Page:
Spain’s new anti-austerity Podemos and market friendly Ciudadanos have made gains in local and regional elections at the expense of mainstream parties.
New parties in Spain win strong support in local elections, exit poll indicates: http://t.co/uqbCf1NUtd— The Associated Press (@AP) May 24, 2015
In Madrid , Prime Minister Rajoy’s People’s Party (PP) looks set to lose out to a leftist coalition for the first time in 24 years..
Podemos (“We Can” ) leader, Pablo Iglesia explained what he thought was the significance of Sunday’s vote:
“It’s a magic night in Spain. And probably these days are the starting days for the change. After the European elections I said the change is possible in Spain and now it’s a reality. I think this spring of change that will bring us to the victory in elections in November against Spanish PP (People’s Party).”
The Spanish economy has been a key concern for voters and many are enraged over public spending cuts and reports of political corruption. While Spain is now officially out of recession, unemployment remains high – nearly one in four workers is without a job.
Although the PP won the most votes in Madrid both it and the socialists have fallen short of overall majorities in most areas,losing out to the new arrivals on the political scene.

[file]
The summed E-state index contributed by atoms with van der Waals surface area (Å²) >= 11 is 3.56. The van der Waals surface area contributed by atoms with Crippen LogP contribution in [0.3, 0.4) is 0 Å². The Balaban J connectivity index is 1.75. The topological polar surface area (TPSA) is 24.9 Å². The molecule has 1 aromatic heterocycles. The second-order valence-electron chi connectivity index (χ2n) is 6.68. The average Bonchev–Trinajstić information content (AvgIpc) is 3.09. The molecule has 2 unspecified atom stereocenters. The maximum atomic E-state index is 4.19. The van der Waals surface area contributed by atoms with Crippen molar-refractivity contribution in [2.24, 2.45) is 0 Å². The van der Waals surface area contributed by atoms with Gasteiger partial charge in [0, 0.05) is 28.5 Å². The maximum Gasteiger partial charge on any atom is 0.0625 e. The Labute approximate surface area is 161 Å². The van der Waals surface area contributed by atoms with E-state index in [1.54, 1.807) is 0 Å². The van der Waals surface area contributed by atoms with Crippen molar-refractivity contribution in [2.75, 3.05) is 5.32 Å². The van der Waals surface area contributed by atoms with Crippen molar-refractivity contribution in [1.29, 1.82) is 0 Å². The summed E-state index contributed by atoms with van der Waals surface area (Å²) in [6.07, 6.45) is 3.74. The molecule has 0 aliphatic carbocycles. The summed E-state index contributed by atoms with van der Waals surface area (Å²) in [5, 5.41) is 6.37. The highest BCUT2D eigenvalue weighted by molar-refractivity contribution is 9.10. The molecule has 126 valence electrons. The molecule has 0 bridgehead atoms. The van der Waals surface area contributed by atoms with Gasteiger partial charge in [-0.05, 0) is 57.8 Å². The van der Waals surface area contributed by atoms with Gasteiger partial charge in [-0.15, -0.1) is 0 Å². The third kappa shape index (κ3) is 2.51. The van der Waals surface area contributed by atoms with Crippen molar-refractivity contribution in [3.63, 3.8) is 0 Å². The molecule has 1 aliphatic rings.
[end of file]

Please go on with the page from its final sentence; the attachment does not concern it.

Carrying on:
The PP took 21 seats in Madrid but Ahora Madrid backed by Podemos, took 20 and could now form a coalition with the Socialists (PSOE) who came third..
In Barcelona, former community activist Ada Colau, backed by Podemos won the most votes in the mayoral race inflicting damage on the Catalan separatist movement at the same time..
The elections in over 8,000 town halls and 13 regional parliaments have been seen as a barometer for national elections at the end of the year.
Our reporter Francisco Fuentes reflected on Spain’s new political landscape by looking at the situation in Barcelona. He said that the municipal elections there were the tightest in history. The leftist Comú candidate won it however the new city council is typical of so many across the country in that it will now be made up of several political parties.
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